DCSIMG

Meningitis- know the signs and symptoms

THE Public Health Agency (PHA) is calling for people to make themselves aware of the signs and symptoms of meningitis, with the prevalence of this potentially life-threatening illness at its highest during the winter.

Dr Richard Smithson, Consultant in Health Protection, PHA, explained: “Meningitis can occur at any time of year, but is seen most frequently in the winter. It is a serious disease, so it is vital everyone becomes more vigilant of the signs and symptoms to be able to detect the disease earlier, to allow early intervention.

“The symptoms are often non-specific. In the early stages it could be mistaken for other illnesses such as flu, although with meningitis the person tends to be sicker than with these other conditions. However, the disease can come on very quickly and it is important to seek urgent medical attention if you think meningitis is a possibility.”

Meningitis is most commonly caused by the meningococcus bacterium, and causes inflammation of the brain lining and/ or septicaemia (blood poisoning). It can occur at any age but is more common in young children under four years of age and in the late teenage years.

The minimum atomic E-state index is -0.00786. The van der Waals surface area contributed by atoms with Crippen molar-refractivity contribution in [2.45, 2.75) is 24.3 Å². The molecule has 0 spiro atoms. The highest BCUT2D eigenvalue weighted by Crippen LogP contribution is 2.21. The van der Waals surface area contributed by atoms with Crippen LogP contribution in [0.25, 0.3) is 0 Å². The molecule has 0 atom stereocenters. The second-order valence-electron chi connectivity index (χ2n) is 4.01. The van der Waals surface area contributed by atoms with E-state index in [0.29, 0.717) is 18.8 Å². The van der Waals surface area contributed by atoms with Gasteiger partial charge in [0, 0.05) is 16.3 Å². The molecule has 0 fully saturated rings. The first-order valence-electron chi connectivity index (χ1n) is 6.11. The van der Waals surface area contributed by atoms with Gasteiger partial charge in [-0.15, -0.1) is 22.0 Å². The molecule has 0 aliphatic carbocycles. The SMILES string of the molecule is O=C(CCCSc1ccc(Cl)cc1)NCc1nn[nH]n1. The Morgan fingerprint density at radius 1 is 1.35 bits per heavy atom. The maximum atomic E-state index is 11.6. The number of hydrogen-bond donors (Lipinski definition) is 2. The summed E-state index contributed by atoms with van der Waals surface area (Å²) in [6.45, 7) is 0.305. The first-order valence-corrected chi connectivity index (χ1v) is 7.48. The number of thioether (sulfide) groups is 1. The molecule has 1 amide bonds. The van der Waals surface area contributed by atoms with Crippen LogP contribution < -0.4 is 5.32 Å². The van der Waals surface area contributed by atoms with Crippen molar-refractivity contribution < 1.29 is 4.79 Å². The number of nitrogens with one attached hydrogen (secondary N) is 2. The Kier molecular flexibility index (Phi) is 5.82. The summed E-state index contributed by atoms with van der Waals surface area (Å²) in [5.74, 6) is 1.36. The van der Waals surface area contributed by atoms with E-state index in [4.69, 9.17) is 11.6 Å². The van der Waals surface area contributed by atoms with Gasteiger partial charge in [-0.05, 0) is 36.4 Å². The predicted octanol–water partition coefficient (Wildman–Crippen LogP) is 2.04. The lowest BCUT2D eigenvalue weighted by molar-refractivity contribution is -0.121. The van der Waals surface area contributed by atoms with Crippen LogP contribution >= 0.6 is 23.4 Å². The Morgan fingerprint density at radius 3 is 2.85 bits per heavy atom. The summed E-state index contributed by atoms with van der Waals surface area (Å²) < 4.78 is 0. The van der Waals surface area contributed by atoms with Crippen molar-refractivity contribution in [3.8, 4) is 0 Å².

Early symptoms of the disease may include:

· sudden onset of high fever;

· a severe and worsening headache without any other obvious cause;

· severe neck stiffness;

· dislike of bright lights;

· very cold hands and feet;

· drowsiness that can deteriorate so someone is difficult to wake or may even be unconscious;

· a rash that does not fade when pressed with a glass (this is due to bleeding under the skin).

Babies with meningococcal disease tend to be irritable when picked up and have a high pitched cry, stiff body and jerking movements.

“A very important sign is a rash that does not disappear if a glass is pressed against it. If someone develops this, they need urgent medical attention. It can appear anywhere on the body so it is important to check under clothing. However, a rash doesn’t always appear when someone has meningitis, so don’t wait for a rash before seeking medical attention if other signs are present,” concluded Dr Smithson.

Further information can be found at http://www.meningitis-trust.org/

 
 
 

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